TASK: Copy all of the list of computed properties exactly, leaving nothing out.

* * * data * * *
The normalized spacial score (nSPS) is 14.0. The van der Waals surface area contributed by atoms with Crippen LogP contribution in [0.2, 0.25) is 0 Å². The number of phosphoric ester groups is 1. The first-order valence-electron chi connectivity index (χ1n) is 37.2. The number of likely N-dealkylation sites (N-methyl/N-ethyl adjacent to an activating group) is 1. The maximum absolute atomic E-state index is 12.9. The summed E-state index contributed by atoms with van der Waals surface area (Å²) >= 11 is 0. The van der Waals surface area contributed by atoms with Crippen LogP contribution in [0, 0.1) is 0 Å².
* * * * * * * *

The normalized spacial score (nSPS) is 14.0. The van der Waals surface area contributed by atoms with Crippen LogP contribution in [0.2, 0.25) is 0 Å². The number of phosphoric ester groups is 1. The first-order valence-electron chi connectivity index (χ1n) is 37.2. The number of likely N-dealkylation sites (N-methyl/N-ethyl adjacent to an activating group) is 1. The maximum absolute atomic E-state index is 12.9. The summed E-state index contributed by atoms with van der Waals surface area (Å²) >= 11 is 0. The van der Waals surface area contributed by atoms with Crippen LogP contribution in [0, 0.1) is 0 Å².